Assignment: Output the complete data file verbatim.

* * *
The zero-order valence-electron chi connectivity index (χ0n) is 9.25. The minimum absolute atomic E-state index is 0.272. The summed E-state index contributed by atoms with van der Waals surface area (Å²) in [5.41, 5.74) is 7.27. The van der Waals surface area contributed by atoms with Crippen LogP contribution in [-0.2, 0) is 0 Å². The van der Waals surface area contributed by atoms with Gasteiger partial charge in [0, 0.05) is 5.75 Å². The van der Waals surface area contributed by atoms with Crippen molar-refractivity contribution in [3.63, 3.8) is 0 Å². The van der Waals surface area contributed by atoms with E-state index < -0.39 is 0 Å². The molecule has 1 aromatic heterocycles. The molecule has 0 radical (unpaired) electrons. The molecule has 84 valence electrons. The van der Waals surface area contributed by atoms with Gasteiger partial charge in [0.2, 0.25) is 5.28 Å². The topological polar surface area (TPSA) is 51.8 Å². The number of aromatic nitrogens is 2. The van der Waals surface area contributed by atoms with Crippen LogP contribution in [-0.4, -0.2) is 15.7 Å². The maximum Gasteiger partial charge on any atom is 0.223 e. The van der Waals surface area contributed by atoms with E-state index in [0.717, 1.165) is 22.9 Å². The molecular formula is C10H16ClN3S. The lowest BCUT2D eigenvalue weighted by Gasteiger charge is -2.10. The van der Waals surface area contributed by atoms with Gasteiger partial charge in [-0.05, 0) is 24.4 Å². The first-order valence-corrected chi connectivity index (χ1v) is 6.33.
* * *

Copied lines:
The zero-order valence-electron chi connectivity index (χ0n) is 9.25. The minimum absolute atomic E-state index is 0.272. The summed E-state index contributed by atoms with van der Waals surface area (Å²) in [5.41, 5.74) is 7.27. The van der Waals surface area contributed by atoms with Crippen LogP contribution in [-0.2, 0) is 0 Å². The van der Waals surface area contributed by atoms with Gasteiger partial charge in [0, 0.05) is 5.75 Å². The van der Waals surface area contributed by atoms with Crippen molar-refractivity contribution in [3.63, 3.8) is 0 Å². The van der Waals surface area contributed by atoms with E-state index < -0.39 is 0 Å². The molecule has 1 aromatic heterocycles. The molecule has 0 radical (unpaired) electrons. The molecule has 84 valence electrons. The van der Waals surface area contributed by atoms with Gasteiger partial charge in [0.2, 0.25) is 5.28 Å². The topological polar surface area (TPSA) is 51.8 Å². The number of aromatic nitrogens is 2. The van der Waals surface area contributed by atoms with Crippen LogP contribution in [-0.4, -0.2) is 15.7 Å². The maximum Gasteiger partial charge on any atom is 0.223 e. The van der Waals surface area contributed by atoms with E-state index in [0.717, 1.165) is 22.9 Å². The molecular formula is C10H16ClN3S. The lowest BCUT2D eigenvalue weighted by Gasteiger charge is -2.10. The van der Waals surface area contributed by atoms with Gasteiger partial charge in [-0.05, 0) is 24.4 Å². The first-order valence-corrected chi connectivity index (χ1v) is 6.33.